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Though producer Richie Jackson has built a successful career in theater, film and television — having produced commercial hits such as Broadway’s Harvey Fierstein’s Torch Song and Showtime’s Nurse Jackie — fatherhood was always his biggest dream.
His wish came true at the turn of the millennium when he welcomed his first-born son, Jackson, whom he shares with his ex, actor B.D. Wong, and co-parents with husband Jordan Roth. (Richie Jackson and Roth also share toddler son Levi together.) But an added bonus came around three years ago when 15-year-old Jackson revealed to his parents that he, like them, was gay.
“I was thrilled. It was my other greatest wish. I hoped he was gay,” Richie Jackson told The Hollywood Reporter and other media outlets Thursday during an intimate lunch at William Morris Endeavor’s New York offices, celebrating his upcoming memoir, Gay Like Me: A Father Writes to His Son. “But as he was telling us, he kept saying, ‘It’s no big deal, it’s no big deal. Daddy, my generation thinks being gay is not a big deal.’ And I thought, ‘Oh no, being gay is a really big deal.'”
Part of the reason Jackson decided to write Gay Like Me — what he described as a “love letter” to his eldest son — is because he wanted to draw parallels between the political and cultural turmoil LGBTQ people faced decades ago and the struggles they currently face as bigotry is on the rise again in Trump’s America. “As I was thinking of all the things I would tell him, Donald Trump was elected president [in 2016] and all of a sudden, he was going to Washington with Betsy Devos and Jeff Sessions and Mike Pence, all of whom are more of an imminent threat to my son than ISIS or North Korea,” Jackson said.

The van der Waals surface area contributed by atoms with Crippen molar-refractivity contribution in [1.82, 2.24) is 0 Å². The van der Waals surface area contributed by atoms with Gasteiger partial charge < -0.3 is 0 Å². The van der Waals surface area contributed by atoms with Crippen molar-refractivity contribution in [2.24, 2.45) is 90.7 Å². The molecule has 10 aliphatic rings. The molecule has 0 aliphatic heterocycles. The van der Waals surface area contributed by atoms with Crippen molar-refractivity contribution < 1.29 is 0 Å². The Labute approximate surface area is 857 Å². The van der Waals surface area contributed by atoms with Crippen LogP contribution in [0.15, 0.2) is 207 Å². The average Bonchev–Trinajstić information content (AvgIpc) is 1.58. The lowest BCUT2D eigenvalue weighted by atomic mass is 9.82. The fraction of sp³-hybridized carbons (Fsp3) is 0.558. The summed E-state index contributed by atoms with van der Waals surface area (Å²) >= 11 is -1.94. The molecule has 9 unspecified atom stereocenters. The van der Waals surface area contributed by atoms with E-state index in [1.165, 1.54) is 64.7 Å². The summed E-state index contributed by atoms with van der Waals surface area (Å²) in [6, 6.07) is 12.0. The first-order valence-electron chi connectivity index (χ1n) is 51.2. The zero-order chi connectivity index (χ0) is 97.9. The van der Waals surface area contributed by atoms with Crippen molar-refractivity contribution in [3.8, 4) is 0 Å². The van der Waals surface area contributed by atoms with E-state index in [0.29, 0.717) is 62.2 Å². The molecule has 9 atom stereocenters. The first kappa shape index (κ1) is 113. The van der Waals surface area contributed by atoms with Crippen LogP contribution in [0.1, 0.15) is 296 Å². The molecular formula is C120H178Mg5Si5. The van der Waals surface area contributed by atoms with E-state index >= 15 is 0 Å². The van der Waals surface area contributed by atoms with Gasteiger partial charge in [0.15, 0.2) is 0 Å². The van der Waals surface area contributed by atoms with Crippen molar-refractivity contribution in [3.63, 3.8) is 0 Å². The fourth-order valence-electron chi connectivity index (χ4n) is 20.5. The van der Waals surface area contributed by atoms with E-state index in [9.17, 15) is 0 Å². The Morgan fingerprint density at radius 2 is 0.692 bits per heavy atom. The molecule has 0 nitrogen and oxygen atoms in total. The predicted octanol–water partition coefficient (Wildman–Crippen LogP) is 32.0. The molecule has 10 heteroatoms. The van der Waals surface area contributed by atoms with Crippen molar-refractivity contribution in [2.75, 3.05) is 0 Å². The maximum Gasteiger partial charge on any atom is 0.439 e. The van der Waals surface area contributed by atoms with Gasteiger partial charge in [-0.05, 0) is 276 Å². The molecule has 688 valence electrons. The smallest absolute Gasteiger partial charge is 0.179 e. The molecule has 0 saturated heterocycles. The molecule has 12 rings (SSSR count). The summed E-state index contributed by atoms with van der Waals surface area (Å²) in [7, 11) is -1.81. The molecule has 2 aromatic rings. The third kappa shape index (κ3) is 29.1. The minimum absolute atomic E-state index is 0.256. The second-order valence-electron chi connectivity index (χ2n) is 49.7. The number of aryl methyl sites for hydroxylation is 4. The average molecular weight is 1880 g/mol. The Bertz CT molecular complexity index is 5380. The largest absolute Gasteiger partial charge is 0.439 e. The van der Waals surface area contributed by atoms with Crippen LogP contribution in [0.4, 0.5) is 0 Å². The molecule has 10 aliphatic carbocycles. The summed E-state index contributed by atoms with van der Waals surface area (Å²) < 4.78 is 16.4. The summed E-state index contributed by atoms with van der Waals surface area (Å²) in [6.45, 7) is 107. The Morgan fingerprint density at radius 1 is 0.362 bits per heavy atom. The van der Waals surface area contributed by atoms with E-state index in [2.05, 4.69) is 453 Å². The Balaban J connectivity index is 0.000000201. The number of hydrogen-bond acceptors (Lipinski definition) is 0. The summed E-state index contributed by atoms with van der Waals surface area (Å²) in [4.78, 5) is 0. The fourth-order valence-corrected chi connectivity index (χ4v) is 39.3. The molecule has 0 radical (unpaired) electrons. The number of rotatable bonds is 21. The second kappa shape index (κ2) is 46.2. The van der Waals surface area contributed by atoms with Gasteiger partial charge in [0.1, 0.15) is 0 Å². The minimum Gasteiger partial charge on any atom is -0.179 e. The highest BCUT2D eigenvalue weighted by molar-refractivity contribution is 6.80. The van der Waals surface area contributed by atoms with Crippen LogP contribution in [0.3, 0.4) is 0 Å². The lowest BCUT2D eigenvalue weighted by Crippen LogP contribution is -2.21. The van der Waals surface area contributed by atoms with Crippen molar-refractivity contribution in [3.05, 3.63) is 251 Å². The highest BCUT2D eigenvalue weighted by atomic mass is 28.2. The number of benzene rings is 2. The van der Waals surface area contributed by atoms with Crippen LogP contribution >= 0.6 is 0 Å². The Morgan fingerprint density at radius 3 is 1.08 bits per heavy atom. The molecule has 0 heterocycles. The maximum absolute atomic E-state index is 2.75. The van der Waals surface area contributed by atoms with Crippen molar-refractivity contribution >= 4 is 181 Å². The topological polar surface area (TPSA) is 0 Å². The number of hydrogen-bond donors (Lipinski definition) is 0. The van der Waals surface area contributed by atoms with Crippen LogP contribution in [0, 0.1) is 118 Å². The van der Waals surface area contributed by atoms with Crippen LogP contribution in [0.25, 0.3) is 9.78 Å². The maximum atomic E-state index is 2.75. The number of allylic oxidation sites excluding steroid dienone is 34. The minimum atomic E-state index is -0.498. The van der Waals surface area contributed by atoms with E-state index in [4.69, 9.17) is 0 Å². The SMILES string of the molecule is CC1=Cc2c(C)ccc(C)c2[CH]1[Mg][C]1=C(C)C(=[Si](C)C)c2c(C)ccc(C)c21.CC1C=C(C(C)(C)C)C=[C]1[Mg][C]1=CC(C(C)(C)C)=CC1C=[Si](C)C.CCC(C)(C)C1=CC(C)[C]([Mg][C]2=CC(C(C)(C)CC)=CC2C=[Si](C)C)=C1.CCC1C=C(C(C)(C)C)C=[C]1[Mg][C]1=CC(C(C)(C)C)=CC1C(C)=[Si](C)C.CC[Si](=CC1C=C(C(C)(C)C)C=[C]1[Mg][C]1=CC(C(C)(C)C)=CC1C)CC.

As he explained at Thursday’s event, Jackson came out in 1983 when President Ronald Raegan’s administration was dangerously silent about the AIDS epidemic and was reluctant to admit the severity of its impact on the LGBTQ community. Now, in 2019, the Trump administration has championed bills that encourage discrimination against LGBTQ people by declining service or basic needs such as medical care under the guise of “religious freedom.” The community has faced other strikes from the Trump administration, including a signed ban for trans people to serve in the military and a 2018 threat to define gender legally as a biological, immutable condition determined by genitalia at birth.
“All of these things are lined up against my son now,” Jackson said of the numerous rollbacks. “There are 100 anti-LGBTQ bills in state legislatures. There are 41 anti-LGBTQ hate groups in America, several in [New York] state. It’s going to be harder for him as a gay man than it was for me, coming out in 1983. The rainbows and the hashtag #LoveIsLove are just a veneer. And I needed for him to understand what is really going on.”
Aside from providing a road map for his now-18-year-old son, Jackson said he wrote Gay Like Me to help not only LGBTQ kids and their parents, but also anyone who is coming to terms with accepting a “special” part of themselves.
“I sent a galley of the book to a friend of mine — a woman who lives in North Carolina, who’s straight, married with two children who are not gay — and I asked her to be an early reader. And she said, ‘Why are you asking me to read this? What’s in it for me?'” Jackson recounted. “And I said, ‘All of us have something special about ourselves that we love, that we just want someone to say it’s OK to accept into our lives.’ Gay Like Me is that permission slip to take that which you love and make it central, invest in it, rely on it, have faith in it. That’s what I did with my gayness and everything good has come from it.”
As for his son’s official feedback, Jackson is still waiting on it. “I hope he can read it one day,” the newly minted author said with a laugh. “My son started NYU just as I had finished the book. He has to read Socrates, so I got pushed to the side — which I guess is understandable.”
Gay Like Me: A Father Writes to His Son, from HarperCollins, is available everywhere Jan. 28, 2020.
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